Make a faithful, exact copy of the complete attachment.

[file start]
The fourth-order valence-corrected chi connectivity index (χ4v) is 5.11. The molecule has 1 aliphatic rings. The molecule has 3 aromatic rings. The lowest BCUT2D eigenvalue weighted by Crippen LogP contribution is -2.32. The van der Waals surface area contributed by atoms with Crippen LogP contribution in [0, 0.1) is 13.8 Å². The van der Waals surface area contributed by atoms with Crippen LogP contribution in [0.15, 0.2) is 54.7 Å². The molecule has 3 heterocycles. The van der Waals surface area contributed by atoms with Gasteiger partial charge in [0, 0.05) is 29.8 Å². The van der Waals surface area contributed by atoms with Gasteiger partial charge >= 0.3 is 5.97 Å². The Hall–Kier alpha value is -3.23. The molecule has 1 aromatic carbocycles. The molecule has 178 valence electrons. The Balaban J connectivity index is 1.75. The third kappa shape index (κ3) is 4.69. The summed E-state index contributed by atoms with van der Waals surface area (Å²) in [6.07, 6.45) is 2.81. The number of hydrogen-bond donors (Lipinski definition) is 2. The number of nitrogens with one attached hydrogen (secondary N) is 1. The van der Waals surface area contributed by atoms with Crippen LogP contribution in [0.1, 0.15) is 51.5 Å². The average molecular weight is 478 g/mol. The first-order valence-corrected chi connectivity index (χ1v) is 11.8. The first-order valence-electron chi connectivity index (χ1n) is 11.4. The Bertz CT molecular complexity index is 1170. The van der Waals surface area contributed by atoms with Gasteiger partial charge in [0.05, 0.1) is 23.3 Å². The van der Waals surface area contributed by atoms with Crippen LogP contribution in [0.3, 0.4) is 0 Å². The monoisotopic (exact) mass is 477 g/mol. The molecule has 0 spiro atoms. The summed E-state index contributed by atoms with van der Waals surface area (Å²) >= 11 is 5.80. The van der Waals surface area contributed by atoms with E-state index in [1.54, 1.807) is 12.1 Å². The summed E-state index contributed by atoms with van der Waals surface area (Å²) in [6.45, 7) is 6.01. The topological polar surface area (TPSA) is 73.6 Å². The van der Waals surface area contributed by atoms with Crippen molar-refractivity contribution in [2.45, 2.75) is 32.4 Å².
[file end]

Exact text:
The fourth-order valence-corrected chi connectivity index (χ4v) is 5.11. The molecule has 1 aliphatic rings. The molecule has 3 aromatic rings. The lowest BCUT2D eigenvalue weighted by Crippen LogP contribution is -2.32. The van der Waals surface area contributed by atoms with Crippen LogP contribution in [0, 0.1) is 13.8 Å². The van der Waals surface area contributed by atoms with Crippen LogP contribution in [0.15, 0.2) is 54.7 Å². The molecule has 3 heterocycles. The van der Waals surface area contributed by atoms with Gasteiger partial charge in [0, 0.05) is 29.8 Å². The van der Waals surface area contributed by atoms with Gasteiger partial charge >= 0.3 is 5.97 Å². The Hall–Kier alpha value is -3.23. The molecule has 1 aromatic carbocycles. The molecule has 178 valence electrons. The Balaban J connectivity index is 1.75. The third kappa shape index (κ3) is 4.69. The summed E-state index contributed by atoms with van der Waals surface area (Å²) in [6.07, 6.45) is 2.81. The number of hydrogen-bond donors (Lipinski definition) is 2. The number of nitrogens with one attached hydrogen (secondary N) is 1. The van der Waals surface area contributed by atoms with Crippen LogP contribution in [0.1, 0.15) is 51.5 Å². The average molecular weight is 478 g/mol. The first-order valence-corrected chi connectivity index (χ1v) is 11.8. The first-order valence-electron chi connectivity index (χ1n) is 11.4. The Bertz CT molecular complexity index is 1170. The van der Waals surface area contributed by atoms with Gasteiger partial charge in [0.05, 0.1) is 23.3 Å². The van der Waals surface area contributed by atoms with Crippen LogP contribution in [0.3, 0.4) is 0 Å². The monoisotopic (exact) mass is 477 g/mol. The molecule has 0 spiro atoms. The summed E-state index contributed by atoms with van der Waals surface area (Å²) >= 11 is 5.80. The van der Waals surface area contributed by atoms with E-state index in [1.54, 1.807) is 12.1 Å². The summed E-state index contributed by atoms with van der Waals surface area (Å²) in [6.45, 7) is 6.01. The topological polar surface area (TPSA) is 73.6 Å². The van der Waals surface area contributed by atoms with Crippen molar-refractivity contribution in [2.45, 2.75) is 32.4 Å².